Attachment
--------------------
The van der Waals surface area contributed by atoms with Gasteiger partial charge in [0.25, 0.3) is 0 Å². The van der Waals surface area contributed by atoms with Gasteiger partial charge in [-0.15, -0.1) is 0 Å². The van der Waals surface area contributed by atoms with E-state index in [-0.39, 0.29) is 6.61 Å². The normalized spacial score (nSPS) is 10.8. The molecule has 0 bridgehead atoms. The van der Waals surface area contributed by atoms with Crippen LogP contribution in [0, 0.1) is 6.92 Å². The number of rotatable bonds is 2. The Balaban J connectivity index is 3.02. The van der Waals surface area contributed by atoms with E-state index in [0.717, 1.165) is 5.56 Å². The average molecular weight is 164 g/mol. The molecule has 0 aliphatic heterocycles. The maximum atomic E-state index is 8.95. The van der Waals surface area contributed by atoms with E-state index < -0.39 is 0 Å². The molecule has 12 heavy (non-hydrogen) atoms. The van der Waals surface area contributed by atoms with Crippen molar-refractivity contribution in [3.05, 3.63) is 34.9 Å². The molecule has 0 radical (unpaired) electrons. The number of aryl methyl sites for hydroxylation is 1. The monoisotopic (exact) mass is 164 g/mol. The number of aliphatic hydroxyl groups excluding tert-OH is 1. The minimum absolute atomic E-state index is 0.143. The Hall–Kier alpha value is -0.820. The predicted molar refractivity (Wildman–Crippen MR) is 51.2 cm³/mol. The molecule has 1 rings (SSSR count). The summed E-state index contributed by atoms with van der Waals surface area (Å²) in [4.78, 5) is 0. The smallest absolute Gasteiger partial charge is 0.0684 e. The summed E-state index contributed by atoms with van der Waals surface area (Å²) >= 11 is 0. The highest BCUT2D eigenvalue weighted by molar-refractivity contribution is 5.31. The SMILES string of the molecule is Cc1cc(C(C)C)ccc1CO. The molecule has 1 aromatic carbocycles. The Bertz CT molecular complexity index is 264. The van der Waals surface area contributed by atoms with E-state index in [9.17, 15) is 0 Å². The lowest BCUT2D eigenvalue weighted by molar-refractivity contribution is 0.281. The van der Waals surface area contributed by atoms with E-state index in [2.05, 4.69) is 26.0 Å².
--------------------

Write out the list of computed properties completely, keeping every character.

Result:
The van der Waals surface area contributed by atoms with Gasteiger partial charge in [0.25, 0.3) is 0 Å². The van der Waals surface area contributed by atoms with Gasteiger partial charge in [-0.15, -0.1) is 0 Å². The van der Waals surface area contributed by atoms with E-state index in [-0.39, 0.29) is 6.61 Å². The normalized spacial score (nSPS) is 10.8. The molecule has 0 bridgehead atoms. The van der Waals surface area contributed by atoms with Crippen LogP contribution in [0, 0.1) is 6.92 Å². The number of rotatable bonds is 2. The Balaban J connectivity index is 3.02. The van der Waals surface area contributed by atoms with E-state index in [0.717, 1.165) is 5.56 Å². The average molecular weight is 164 g/mol. The molecule has 0 aliphatic heterocycles. The maximum atomic E-state index is 8.95. The van der Waals surface area contributed by atoms with E-state index < -0.39 is 0 Å². The molecule has 12 heavy (non-hydrogen) atoms. The van der Waals surface area contributed by atoms with Crippen molar-refractivity contribution in [3.05, 3.63) is 34.9 Å². The molecule has 0 radical (unpaired) electrons. The number of aryl methyl sites for hydroxylation is 1. The monoisotopic (exact) mass is 164 g/mol. The number of aliphatic hydroxyl groups excluding tert-OH is 1. The minimum absolute atomic E-state index is 0.143. The Hall–Kier alpha value is -0.820. The predicted molar refractivity (Wildman–Crippen MR) is 51.2 cm³/mol. The molecule has 1 rings (SSSR count). The summed E-state index contributed by atoms with van der Waals surface area (Å²) in [4.78, 5) is 0. The smallest absolute Gasteiger partial charge is 0.0684 e. The summed E-state index contributed by atoms with van der Waals surface area (Å²) >= 11 is 0. The highest BCUT2D eigenvalue weighted by molar-refractivity contribution is 5.31. The SMILES string of the molecule is Cc1cc(C(C)C)ccc1CO. The molecule has 1 aromatic carbocycles. The Bertz CT molecular complexity index is 264. The van der Waals surface area contributed by atoms with E-state index in [9.17, 15) is 0 Å². The lowest BCUT2D eigenvalue weighted by molar-refractivity contribution is 0.281. The van der Waals surface area contributed by atoms with E-state index in [2.05, 4.69) is 26.0 Å².